Baby Firefly is a Girl! (And other thoughts)

My second pregnancy sure has been different than the first. I was anxious and worried for every step of the way when I was pregnant with James. Every single step. I constantly wanted to get to the next step. When will I show? When will we know the gender? When will he kick? When will he be here? But this time around, things are moving much slower and much faster at the same time.

We found out we were expecting a baby girl when I was 21 weeks along (I’m now 24 weeks). You can find out as early as sixteen weeks (I think we found out at week 17 or 18 with James), but I wasn’t anxious to know this time. More than likely, this is my last pregnancy. Two kids seems like the perfect number for our family. (Disclaimer: If a third baby comes along, we will be overjoyed! But as of now, we’re not planning on it.) And because this is most likely our last pregnancy, I’m in no hurry to hit milestones, because the anticipation can be so lovely and magical on it’s own. We went in for the ultrasound hoping for a healthy baby Firefly, and left with the unbelievable news that not only was baby Firefly healthy and whole and looking great, but also a girl!

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Needless to say, I was over the moon excited about this news! I always said I’d like a boy and a girl (though two boys would have been just as great). But unlike when I found out James was a boy (which I was also over the moon excited about), I waited a day to announce this news. It wasn’t that I was less excited or anything, it was just that I wasn’t so anxious. I could let myself experience the knowledge and bask in it without sharing it right away, which is new for me.

As I’ve said many times, my first pregnancy was an anxious one. Is he OK? What was that feeling? Am I eating too much? Too little? Will he be healthy? Am I healthy? Should I do this? Do that? Do anything? But this pregnancy has been much calmer. Chasing James helps, knowing (sort of) what to expect helps, and knowing that this is probably our last pregnancy helps, because I want to savor everything instead of rushing to the next thing.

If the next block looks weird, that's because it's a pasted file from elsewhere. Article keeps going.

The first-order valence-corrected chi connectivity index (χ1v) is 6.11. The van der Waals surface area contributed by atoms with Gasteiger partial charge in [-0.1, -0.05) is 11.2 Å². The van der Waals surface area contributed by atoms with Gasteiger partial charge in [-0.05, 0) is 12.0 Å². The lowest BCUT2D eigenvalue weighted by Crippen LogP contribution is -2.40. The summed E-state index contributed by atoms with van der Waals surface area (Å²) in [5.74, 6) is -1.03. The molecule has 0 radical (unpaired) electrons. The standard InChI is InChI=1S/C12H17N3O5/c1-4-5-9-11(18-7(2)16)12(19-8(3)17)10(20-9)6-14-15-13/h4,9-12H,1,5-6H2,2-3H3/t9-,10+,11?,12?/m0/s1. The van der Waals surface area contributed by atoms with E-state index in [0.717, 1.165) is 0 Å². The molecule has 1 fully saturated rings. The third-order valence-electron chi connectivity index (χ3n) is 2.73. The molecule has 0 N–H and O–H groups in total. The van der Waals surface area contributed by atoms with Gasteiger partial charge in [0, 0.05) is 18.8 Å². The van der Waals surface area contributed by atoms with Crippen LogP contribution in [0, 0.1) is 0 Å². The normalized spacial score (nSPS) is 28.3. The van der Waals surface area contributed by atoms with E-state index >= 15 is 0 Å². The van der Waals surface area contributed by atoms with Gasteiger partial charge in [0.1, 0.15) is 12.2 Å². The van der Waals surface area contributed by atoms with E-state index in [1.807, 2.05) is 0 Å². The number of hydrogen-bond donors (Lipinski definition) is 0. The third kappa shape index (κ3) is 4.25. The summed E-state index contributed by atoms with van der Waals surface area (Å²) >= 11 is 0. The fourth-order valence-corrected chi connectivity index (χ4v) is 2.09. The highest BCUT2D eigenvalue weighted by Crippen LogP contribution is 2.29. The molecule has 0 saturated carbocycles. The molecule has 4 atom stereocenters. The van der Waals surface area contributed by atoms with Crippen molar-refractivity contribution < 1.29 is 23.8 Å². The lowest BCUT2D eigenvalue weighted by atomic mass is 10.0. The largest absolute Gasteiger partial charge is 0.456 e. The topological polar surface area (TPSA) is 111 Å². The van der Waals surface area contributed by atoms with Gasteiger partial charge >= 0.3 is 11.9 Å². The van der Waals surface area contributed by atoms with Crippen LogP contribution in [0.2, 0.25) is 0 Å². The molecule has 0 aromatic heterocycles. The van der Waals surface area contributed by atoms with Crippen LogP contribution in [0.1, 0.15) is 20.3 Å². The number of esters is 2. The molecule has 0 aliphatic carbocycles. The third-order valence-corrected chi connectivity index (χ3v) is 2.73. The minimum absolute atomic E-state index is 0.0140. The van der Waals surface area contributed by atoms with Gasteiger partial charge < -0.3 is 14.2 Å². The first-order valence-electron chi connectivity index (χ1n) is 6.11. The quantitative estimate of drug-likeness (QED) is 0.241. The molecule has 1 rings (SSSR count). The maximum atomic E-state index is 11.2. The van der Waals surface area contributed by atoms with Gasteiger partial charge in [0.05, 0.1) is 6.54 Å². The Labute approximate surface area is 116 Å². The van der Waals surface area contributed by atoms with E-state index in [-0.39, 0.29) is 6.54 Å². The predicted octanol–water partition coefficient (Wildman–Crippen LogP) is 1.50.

Even though it’s been calmer, this pregnancy has also been harder than my first in a lot of ways–more severe nausea, lots of gastrointestinal issues, sciatic pain that won’t quit–and then all of December I was sick–first a cough that became bronchitis, which caused  a torn intercostal muscle, then a sever sinus infection (which meant two rounds of antibiotics back to back, which I hate because they make me so very sick on their own), then a migraine-strength headache that lasted about a week, which was finally followed by a stomach virus (and that cough never went away and still hasn’t that still irritates the torn, slowly healing muscle). I’m heavier than I was with James (because I started out heavier than I was when I got pregnant with James), which has caused me no end of mental anguish. And I feel guilt this time around–guilt that my sweet, perfect, wild son will somehow feel less than once we bring a second baby home.

But this pregnancy has, in other ways, been much easier. I’m not worried all the time. The idea of a natural labor doesn’t terrify me like it did with James (I planned, and had, a medication-free labor with James, but I was absolutely and completely terrified of what it would be like). The fear of bringing home a whole human to care for isn’t scary at all this time around. (I’m proud to say we’ve successfully kept James alive for nearly two years! We deserve a medal or a trophy or a cake or something.) As a couple, Vince and I have both just settled into this pregnancy more calmly and it’s been really nice. Plus, I remember how awesome having a sibling was, and I know that in the long run, we’re giving him a playmate and friend for life, which is such a great feeling.

Part of me misses the excitement, the fear of the unknown, all the firsts we experienced with James, and part of me is enjoying just being along for Firefly’s ride. When I hear her heartbeat, I tear up (every time). When we see her in ultrasounds, and when we found out her gender, I thought my heart would explode with joy. But it’s nice to just experience it this time. It’s nice to look at James and see what two years of love can help grow and know that we have that to look forward to with our sweet Firefly girl.